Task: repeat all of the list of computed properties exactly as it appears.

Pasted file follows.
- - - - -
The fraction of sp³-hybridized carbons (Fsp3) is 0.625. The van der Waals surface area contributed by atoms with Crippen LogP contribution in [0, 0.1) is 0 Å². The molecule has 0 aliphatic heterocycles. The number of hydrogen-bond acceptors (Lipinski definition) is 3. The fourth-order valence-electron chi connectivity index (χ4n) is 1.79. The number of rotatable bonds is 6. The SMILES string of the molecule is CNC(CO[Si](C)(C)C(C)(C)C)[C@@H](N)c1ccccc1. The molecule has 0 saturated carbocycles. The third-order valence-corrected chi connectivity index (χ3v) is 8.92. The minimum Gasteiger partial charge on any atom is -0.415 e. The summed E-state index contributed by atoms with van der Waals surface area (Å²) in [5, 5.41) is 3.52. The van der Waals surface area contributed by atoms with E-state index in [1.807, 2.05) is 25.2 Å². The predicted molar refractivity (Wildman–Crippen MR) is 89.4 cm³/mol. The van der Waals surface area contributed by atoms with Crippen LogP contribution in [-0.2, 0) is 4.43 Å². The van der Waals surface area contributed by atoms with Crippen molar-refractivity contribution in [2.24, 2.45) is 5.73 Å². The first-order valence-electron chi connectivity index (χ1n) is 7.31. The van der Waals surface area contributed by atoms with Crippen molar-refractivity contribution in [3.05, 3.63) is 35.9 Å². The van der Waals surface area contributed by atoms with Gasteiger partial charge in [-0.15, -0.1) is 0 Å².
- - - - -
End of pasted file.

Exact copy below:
The fraction of sp³-hybridized carbons (Fsp3) is 0.625. The van der Waals surface area contributed by atoms with Crippen LogP contribution in [0, 0.1) is 0 Å². The molecule has 0 aliphatic heterocycles. The number of hydrogen-bond acceptors (Lipinski definition) is 3. The fourth-order valence-electron chi connectivity index (χ4n) is 1.79. The number of rotatable bonds is 6. The SMILES string of the molecule is CNC(CO[Si](C)(C)C(C)(C)C)[C@@H](N)c1ccccc1. The molecule has 0 saturated carbocycles. The third-order valence-corrected chi connectivity index (χ3v) is 8.92. The minimum Gasteiger partial charge on any atom is -0.415 e. The summed E-state index contributed by atoms with van der Waals surface area (Å²) in [5, 5.41) is 3.52. The van der Waals surface area contributed by atoms with E-state index in [1.807, 2.05) is 25.2 Å². The predicted molar refractivity (Wildman–Crippen MR) is 89.4 cm³/mol. The van der Waals surface area contributed by atoms with Crippen LogP contribution in [-0.2, 0) is 4.43 Å². The van der Waals surface area contributed by atoms with Crippen molar-refractivity contribution in [2.24, 2.45) is 5.73 Å². The first-order valence-electron chi connectivity index (χ1n) is 7.31. The van der Waals surface area contributed by atoms with Crippen molar-refractivity contribution in [3.05, 3.63) is 35.9 Å². The van der Waals surface area contributed by atoms with Gasteiger partial charge in [-0.15, -0.1) is 0 Å².